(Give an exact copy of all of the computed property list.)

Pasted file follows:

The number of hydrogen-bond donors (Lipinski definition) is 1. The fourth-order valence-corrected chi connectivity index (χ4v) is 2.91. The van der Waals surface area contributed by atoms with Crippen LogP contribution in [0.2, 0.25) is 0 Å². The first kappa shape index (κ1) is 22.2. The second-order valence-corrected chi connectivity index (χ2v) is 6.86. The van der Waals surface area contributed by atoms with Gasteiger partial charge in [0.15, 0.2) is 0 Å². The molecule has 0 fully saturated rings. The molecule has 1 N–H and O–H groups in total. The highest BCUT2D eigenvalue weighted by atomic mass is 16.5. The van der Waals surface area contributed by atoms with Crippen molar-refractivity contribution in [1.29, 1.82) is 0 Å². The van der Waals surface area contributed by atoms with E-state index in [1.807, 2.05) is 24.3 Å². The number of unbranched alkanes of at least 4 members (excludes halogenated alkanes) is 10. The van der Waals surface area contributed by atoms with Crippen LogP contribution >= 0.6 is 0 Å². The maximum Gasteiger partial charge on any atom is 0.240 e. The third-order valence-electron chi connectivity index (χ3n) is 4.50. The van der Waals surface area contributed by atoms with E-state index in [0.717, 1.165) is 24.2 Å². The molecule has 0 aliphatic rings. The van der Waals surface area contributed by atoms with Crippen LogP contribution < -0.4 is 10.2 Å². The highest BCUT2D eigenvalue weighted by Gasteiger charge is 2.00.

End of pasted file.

The number of hydrogen-bond donors (Lipinski definition) is 1. The fourth-order valence-corrected chi connectivity index (χ4v) is 2.91. The van der Waals surface area contributed by atoms with Crippen LogP contribution in [0.2, 0.25) is 0 Å². The first kappa shape index (κ1) is 22.2. The second-order valence-corrected chi connectivity index (χ2v) is 6.86. The van der Waals surface area contributed by atoms with Gasteiger partial charge in [0.15, 0.2) is 0 Å². The molecule has 0 fully saturated rings. The molecule has 1 N–H and O–H groups in total. The highest BCUT2D eigenvalue weighted by atomic mass is 16.5. The van der Waals surface area contributed by atoms with Crippen molar-refractivity contribution in [1.29, 1.82) is 0 Å². The van der Waals surface area contributed by atoms with E-state index in [1.807, 2.05) is 24.3 Å². The number of unbranched alkanes of at least 4 members (excludes halogenated alkanes) is 10. The van der Waals surface area contributed by atoms with Crippen LogP contribution >= 0.6 is 0 Å². The maximum Gasteiger partial charge on any atom is 0.240 e. The third-order valence-electron chi connectivity index (χ3n) is 4.50. The van der Waals surface area contributed by atoms with E-state index in [0.717, 1.165) is 24.2 Å². The molecule has 0 aliphatic rings. The van der Waals surface area contributed by atoms with Crippen LogP contribution < -0.4 is 10.2 Å². The highest BCUT2D eigenvalue weighted by Gasteiger charge is 2.00.